Convergent Evolution: Hyenas Offer Clues To The Human Past
When anthropologists work to reconstruct the lives of our own ancestors we bring together multiple sources of information. We look at fossils and material culture, such as ancient tool technologies. We even look at animals alive today whose behavioral patterns might provide clues to our past.
When it comes to these animal models, we think first of apes. Chimpanzees, bonobos and gorillas are our closest living primate relatives. Our Homo lineage was able to survive and thrive via expansion of our geographic range — throughout periods of ecological and climate instability — in ways that these other apes were not.
So why not look for clues from more distant animal kin? How about animals who live in complex societies but also thrive reproductively, such that they live at higher densities over wider regions than do apes? In a recent paper in the journal Current Anthropology, Jennifer E. Smith, Eli M. Swanson, Daphna Reed and Kay E. Holekamp suggest that the spotted hyena fits the bill and is an under-appreciated source of information about human evolution.
I like Smith et al.'s perspective because it shows how an understanding of convergent evolution may help us learn more about our past. Convergent evolution is the process by which distantly related species — like human ancestors and spotted hyenas — evolve similar traits as they adapt over time to similar ecological and social environments.
So let's unpack all this. I'll begin with the spotted hyenas (Crocuta crocuta) themselves.
As the Current Anthropology article explains, about 85 percent of terrestrial mammalian carnivores are solitary outside of mating and parental-care contexts. Spotted hyenas are different.
They're more socially complex than carnivores like wolves, lions and wild dogs. These animals live in small groups where many adults of the same sex tend to be related to each other. By contrast, spotted hyenas live in groups that may exceed 100 animals, many of whom have no kinship ties. Within these social units, the hyenas cooperate in hunting and in defending their food and territory. They may even communally rear their young.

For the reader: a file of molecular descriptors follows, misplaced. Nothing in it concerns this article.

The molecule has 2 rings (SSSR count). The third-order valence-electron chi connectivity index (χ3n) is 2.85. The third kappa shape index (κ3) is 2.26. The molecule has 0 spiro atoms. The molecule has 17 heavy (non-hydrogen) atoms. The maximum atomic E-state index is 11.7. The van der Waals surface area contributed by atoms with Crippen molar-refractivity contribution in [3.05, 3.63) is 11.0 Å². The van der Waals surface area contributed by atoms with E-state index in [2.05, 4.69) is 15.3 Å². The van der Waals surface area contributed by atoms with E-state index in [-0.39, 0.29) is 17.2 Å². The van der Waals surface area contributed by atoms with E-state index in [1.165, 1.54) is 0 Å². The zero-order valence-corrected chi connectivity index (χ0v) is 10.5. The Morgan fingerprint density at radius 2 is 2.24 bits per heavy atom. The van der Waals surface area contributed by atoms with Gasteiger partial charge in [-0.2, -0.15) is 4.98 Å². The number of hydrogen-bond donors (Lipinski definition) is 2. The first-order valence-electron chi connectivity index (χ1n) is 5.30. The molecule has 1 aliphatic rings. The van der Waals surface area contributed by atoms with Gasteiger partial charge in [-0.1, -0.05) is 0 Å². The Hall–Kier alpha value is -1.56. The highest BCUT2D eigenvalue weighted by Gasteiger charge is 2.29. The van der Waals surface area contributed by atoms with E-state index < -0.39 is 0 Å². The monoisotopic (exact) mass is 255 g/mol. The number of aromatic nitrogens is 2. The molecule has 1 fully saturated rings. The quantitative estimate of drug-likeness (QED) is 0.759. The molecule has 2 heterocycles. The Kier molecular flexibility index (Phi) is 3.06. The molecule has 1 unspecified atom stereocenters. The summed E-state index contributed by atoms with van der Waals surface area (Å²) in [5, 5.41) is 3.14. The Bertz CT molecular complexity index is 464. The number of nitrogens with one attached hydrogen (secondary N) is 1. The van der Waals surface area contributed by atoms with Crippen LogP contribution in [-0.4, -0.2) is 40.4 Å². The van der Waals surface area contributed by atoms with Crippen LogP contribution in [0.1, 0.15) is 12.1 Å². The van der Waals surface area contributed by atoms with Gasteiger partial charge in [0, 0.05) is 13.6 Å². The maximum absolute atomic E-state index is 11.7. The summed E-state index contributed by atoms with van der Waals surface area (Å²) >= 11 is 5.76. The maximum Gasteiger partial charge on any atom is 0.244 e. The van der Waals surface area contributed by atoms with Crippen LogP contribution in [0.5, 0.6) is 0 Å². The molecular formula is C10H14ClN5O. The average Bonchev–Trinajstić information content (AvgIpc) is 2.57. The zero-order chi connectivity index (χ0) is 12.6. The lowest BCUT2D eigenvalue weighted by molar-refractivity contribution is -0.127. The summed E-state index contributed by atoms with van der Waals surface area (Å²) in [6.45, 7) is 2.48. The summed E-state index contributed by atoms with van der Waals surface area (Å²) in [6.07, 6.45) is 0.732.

Here's a fact I didn't know: spotted hyenas are the most abundant social carnivores in sub-Saharan Africa. In other words, they're not just getting by demographically, they're doing really well. As lead author Jennifer Smith noted in an email message to me earlier this month:
In contrast to most other carnivores, spotted hyenas possess an extraordinary ability to cope with the demands of life in a socially and ecologically dynamic landscape and to persist at high densities despite the energetic demands of being a top predator.
So we begin to see why spotted hyenas have something in common with our group-living Homo ancestors who, around two million years ago, began to eat more meat (probably through both scavenging and cooperative hunting, with high-quality tubers important as well). These ancestors soon expanded their range both inside and outside of Africa, coping successfully with climate fluctuation over time.
But exactly what is it that hyenas are doing that apes aren't doing? Smith sent me answers to this question. First, some significant hyena behaviors do overlap with ape behavior, especially chimpanzees. Hyenas and chimpanzees live, for example, in what are called fission-fusion societies where animals join small parties with constantly shifting membership.
It's a fascinating combination of hyena behaviors that sets this species apart and brings the convergent-evolution framework most sharply into focus.
Cooperative hunters and meat-eaters, spotted hyenas show impressive flexibility both in their diet (e.g., cracking open bones to extract marrow or eating termites) and in their reproductive behavior. Their pace of reproduction, Smith et al. believe, can speed up or slow down according to "the availability and acquisition of energy-rich foods."
The key idea is that hyenas are better at this than other social carnivores, and human ancestors were better at it than other primates. Smith put it to me this way:
Just as flexibility in female reproduction among spotted hyenas exceeds that of most extant carnivores, the plastic reproductive responses typical of early Homo appear to surpass those of chimpanzees or gorillas.
In other words — my words now — our lineage began to turn out babies more efficiently than other apes, probably because of our high-quality diet and some form of enhanced cooperative parental care.
Sure, Homo sapiens evolved cognitive and linguistic behavior that no other mammal did. In key ways, though, our adaptive strategies seem to be the spotted hyena's strategies, too. I think that's a very cool thing to know.
You can keep up with more of what Barbara is thinking on Twitter: @bjkingape